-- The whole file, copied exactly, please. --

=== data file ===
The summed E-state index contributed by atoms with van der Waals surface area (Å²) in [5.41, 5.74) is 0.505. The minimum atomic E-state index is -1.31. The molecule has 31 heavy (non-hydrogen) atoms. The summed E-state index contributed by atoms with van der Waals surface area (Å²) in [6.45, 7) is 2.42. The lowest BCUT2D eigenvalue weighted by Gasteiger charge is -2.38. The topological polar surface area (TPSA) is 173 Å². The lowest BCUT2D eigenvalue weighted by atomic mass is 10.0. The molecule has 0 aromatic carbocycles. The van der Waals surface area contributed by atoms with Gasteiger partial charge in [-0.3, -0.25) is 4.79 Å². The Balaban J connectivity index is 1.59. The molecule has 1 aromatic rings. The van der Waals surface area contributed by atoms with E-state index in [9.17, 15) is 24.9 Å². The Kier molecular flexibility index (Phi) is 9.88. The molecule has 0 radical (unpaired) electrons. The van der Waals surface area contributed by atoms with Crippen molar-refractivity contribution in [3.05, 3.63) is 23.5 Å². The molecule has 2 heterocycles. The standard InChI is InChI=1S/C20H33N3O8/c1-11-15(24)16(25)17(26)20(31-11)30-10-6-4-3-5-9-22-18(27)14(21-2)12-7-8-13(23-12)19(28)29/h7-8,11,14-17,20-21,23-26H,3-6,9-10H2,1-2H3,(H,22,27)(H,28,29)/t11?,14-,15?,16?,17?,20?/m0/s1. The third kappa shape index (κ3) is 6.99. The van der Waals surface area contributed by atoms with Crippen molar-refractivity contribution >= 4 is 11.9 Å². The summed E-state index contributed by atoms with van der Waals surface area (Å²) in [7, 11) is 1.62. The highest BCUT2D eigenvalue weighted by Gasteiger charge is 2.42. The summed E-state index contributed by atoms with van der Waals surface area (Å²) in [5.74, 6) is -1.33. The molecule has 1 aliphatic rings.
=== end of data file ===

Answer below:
The summed E-state index contributed by atoms with van der Waals surface area (Å²) in [5.41, 5.74) is 0.505. The minimum atomic E-state index is -1.31. The molecule has 31 heavy (non-hydrogen) atoms. The summed E-state index contributed by atoms with van der Waals surface area (Å²) in [6.45, 7) is 2.42. The lowest BCUT2D eigenvalue weighted by Gasteiger charge is -2.38. The topological polar surface area (TPSA) is 173 Å². The lowest BCUT2D eigenvalue weighted by atomic mass is 10.0. The molecule has 0 aromatic carbocycles. The van der Waals surface area contributed by atoms with Gasteiger partial charge in [-0.3, -0.25) is 4.79 Å². The Balaban J connectivity index is 1.59. The molecule has 1 aromatic rings. The van der Waals surface area contributed by atoms with E-state index in [9.17, 15) is 24.9 Å². The Kier molecular flexibility index (Phi) is 9.88. The molecule has 0 radical (unpaired) electrons. The van der Waals surface area contributed by atoms with Crippen molar-refractivity contribution in [3.05, 3.63) is 23.5 Å². The molecule has 2 heterocycles. The standard InChI is InChI=1S/C20H33N3O8/c1-11-15(24)16(25)17(26)20(31-11)30-10-6-4-3-5-9-22-18(27)14(21-2)12-7-8-13(23-12)19(28)29/h7-8,11,14-17,20-21,23-26H,3-6,9-10H2,1-2H3,(H,22,27)(H,28,29)/t11?,14-,15?,16?,17?,20?/m0/s1. The third kappa shape index (κ3) is 6.99. The van der Waals surface area contributed by atoms with Crippen molar-refractivity contribution >= 4 is 11.9 Å². The summed E-state index contributed by atoms with van der Waals surface area (Å²) in [7, 11) is 1.62. The highest BCUT2D eigenvalue weighted by Gasteiger charge is 2.42. The summed E-state index contributed by atoms with van der Waals surface area (Å²) in [5.74, 6) is -1.33. The molecule has 1 aliphatic rings.